|458-LM-J20||ADSL Japan||0.4 mm Paper Insulation||0-6.15 km/150 m||DC to 1.1 MHz|
|458-LM-E20||ADSL, ISDN, SHDSL/G.SHDSL (Annex A)||0.4 mm PE Insulation||0-6.15 km/150 m||DC to 1.5 MHz|
|458-LM-HD||ADSL2++||26 AWG PIC||
Channel 1: 0 - 31,750 ft/250 ft
Channel 2-8: 0-30,000 ft/2,000 ft
|DC to 4.5 MHz|
|458-LM-HDE||ADSL2++||0.4 mm PE||
Channel 1: 0 - 9,450/150 m
Channel 2-8: 0-9,000/600 m
|DC to 4.5 MHz|
|458-LM-HDJ||ADSL2++||0.4 mm Paper||0 km to 7.5 km/500-m||DC to 4.0 MHz|
|458-LM-JSM||ADSL||0.4 mm Paper Insulation||0-1.55 km/50 m||DC to 1.1 MHz|
Figure 4-8: Model 460-V High-Density/Production VDSL Local Loop Simulator
Introducing the industry's first VDSL Local Loop Simulator. Ideally suited for the functional production testing of VDSL devices, this compact and reliable unit accurately simulates attenuation and impedance characteristics of 26 AWG and provides up to 24 channels in a 2-U high rack-mountable chassis. Loop lengths are programmable from 0 to 5,500 ft in 500-ft increments, bandwidth ranges from 100 kHz to 12 MHz and the 460-V can be remotely controlled via RS-232.
Other Products Related to DSL Simulation:
Figure 4-9: Model 4801 Universal xDSL Noise/Interference Simulator (8-slot version shown)
The innovative Model 4801 Universal xDSL
Noise/Interference Simulator features the lowest noise floor
of any noise simulator on the market today. This
highly-advanced system allows manufacturers of today’s xDSL
technologies to test signaling devices such as transceivers
and DSLAMs with ease and accuracy. Our design uses unique
technology to achieve real-life noise simulation, allowing
for accurate and repeatable testing. Reduce clutter with
this all-in-one unit that includes a powerful built-in PC,
eliminating the need to add a PC to the test configuration.
The Universal xDSL Noise/Interference Simulator seamlessly
integrates with our outstanding line of wire line (local
loop) simulators for the ultimate in affordability, accuracy
and ease of use. Modular design allows for a system that can
be expanded as needed.
Figure 4-10: Model 4101-J Japanese ADSL+ Test Loop Simulator
The 4101-J supports TCM loops 2 and 5 and is fully compliant with NTT’s proposed amendment to ITU-T for ADSL+. The system also meets NTT Laboratory’s expanded requirements for attenuation accuracy and loop length increments. This device will operate from DC to 4 MHz. The 4101-J can be controlled by a PC or terminal via IEEE-488 or RS-232 to control loop-length settings. Control can be accomplished by using the supplied GUI or through the use of scripts.
Any network architecture must follow some set of protocols. On the one hand, the set of protocols may be homegrown - that is, specified by the designer of the network. On the other hand, the set of protocols may conform to a recognized, published set of standards.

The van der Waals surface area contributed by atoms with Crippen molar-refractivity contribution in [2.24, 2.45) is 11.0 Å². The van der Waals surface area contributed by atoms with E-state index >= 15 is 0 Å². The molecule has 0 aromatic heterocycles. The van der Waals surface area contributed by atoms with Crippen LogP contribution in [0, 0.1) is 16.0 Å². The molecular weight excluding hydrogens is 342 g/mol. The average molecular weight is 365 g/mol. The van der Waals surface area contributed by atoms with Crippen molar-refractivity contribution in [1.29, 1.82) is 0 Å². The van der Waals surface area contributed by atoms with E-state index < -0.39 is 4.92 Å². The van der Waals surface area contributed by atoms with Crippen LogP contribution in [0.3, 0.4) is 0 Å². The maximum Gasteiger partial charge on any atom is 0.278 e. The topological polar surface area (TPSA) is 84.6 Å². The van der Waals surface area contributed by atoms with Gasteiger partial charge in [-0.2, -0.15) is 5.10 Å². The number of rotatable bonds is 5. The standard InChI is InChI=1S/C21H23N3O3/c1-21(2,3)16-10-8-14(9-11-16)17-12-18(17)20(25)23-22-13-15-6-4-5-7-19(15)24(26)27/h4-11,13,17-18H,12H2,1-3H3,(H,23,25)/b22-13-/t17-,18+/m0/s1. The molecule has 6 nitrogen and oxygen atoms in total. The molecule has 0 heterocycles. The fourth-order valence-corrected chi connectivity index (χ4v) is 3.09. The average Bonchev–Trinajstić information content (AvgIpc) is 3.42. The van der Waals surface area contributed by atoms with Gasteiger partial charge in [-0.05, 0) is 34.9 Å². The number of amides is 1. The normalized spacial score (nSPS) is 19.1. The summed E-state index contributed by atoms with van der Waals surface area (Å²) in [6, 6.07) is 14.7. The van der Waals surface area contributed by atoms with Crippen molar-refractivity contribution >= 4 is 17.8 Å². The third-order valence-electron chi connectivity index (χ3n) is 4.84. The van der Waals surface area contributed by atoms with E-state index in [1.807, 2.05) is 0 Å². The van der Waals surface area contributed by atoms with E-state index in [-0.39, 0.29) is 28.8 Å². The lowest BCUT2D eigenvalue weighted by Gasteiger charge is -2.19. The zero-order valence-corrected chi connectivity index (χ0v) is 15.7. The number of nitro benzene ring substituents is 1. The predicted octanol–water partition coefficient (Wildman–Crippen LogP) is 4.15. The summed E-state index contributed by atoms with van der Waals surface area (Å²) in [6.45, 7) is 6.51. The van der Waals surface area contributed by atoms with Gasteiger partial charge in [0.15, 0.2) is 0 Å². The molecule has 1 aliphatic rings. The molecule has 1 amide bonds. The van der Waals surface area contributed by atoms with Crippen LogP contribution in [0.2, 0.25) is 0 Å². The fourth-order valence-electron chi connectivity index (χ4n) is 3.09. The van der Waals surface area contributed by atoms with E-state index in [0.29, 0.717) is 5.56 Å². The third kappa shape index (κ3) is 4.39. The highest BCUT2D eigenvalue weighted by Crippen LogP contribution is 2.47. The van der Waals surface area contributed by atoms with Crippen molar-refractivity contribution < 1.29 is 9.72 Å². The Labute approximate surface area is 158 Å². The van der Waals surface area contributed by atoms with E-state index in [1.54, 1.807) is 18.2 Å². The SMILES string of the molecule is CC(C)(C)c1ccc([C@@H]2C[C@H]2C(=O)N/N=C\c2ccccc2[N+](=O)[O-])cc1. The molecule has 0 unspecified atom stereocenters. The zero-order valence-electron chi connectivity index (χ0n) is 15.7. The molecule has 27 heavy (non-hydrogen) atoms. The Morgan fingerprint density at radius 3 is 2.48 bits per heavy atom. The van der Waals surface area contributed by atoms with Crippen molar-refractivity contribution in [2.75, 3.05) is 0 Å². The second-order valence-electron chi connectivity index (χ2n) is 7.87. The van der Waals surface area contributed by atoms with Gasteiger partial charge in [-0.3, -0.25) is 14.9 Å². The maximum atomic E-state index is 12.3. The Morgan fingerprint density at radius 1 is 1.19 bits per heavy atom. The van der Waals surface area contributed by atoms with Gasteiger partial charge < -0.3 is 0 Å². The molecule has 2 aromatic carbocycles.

Each flavor of DSL has its own set of standards to which it conforms, a situation made all the more complex in symmetric DSL by the difference in standard transmission speed between North America (T1, 1.544 MBPS) and Europe (E1, 2.048 MBPS).
A discussion of these published standards is well beyond the scope of the present work. However, the interested reader may order them from several sources. Several are listed below. When calling these organizations, it will be worth your while both to order a catalog and to request inclusion on their update services. This will allow you to keep informed of new standards and of supplements to existing ones as they are approved.
|ADSL Forum||The ADSL Forum|
|39355 California Street, Suite 307|
|Fremont, CA 94538|
|Tel: (510) 608-5905|
|Fax: (510) 608-5917|
|ANSI||American National Standards Institute (ANSI)|
|11 West 42nd Street|
|New York, N Y 10036|
|Tel: (212) 642-4900|
|Fax: (212) 398-0023|
|Telcordia Technologies, Inc. [Formerly Bellcore]|
|8 Corporate Place, PYA 3A-184|
|Piscataway, NJ 08854-4156|
|Tel: (800) 521-2673 (U.S. and Canada)|
|Tel: (732) 699-5800 (International)|
|Fax: (732) 336-2559|
|ETSI||European Telecommunications Standards Institute (ETSI)|
|650 route des Lucioles|
|06921 Sophia Antipolis Cedex|
|Tel: +33 (0) 4 92 94 43 95/43 64|
|Fax: +33 (0) 4 93 65 47 16|
|IEEE||IEEE Customer Service|
|445 Hoes Lane|
|PO Box 1331|
|Piscataway, NJ 08855-1331|
|Tel: (800) 678-4333|
|Tel: (908) 562-1393|
|Fax: (908) 981-9667|
|ITU||International Telecommunication Union (ITU)|
|Telecommunications Standardization Bureau (TSB)|
|Place des Nations|
|CH-1211 Geneva 20|
|Tel: +41 22 730 5857 or +41 22 730 5859|
|Fax: +41 22 730 5853|
|VDSL||The VDSL Coalition|
|The VDSL Coalition is a group of leading semi-conductor, modem, and communications-network equipment firms and network operators who are committed to support the development of Very-High-Speed Digital Subscriber Line (VDSL) standards for the next generation of telecommunications applications.|
# | A | B | C | D | E | F | G | H | I | J | K | L | M | N | O | P | Q | R | S | T | U | V | W | X
2B + D - The basic rate interface (BRI) in ISDN. A single ISDN circuit divided into two 64 digital B channels for voice and data and one 16 D channel for low-speed data and signaling. Either one or both of the 64 channels may be used for voice or data. In ISDN, 2B + D is carried on one or two pairs of wires (depending on the interface). See also BRI.
2B1Q - Two Binary, one Quaternary. A line coding technique that compresses two binary bits of data into one time state as a four-level code.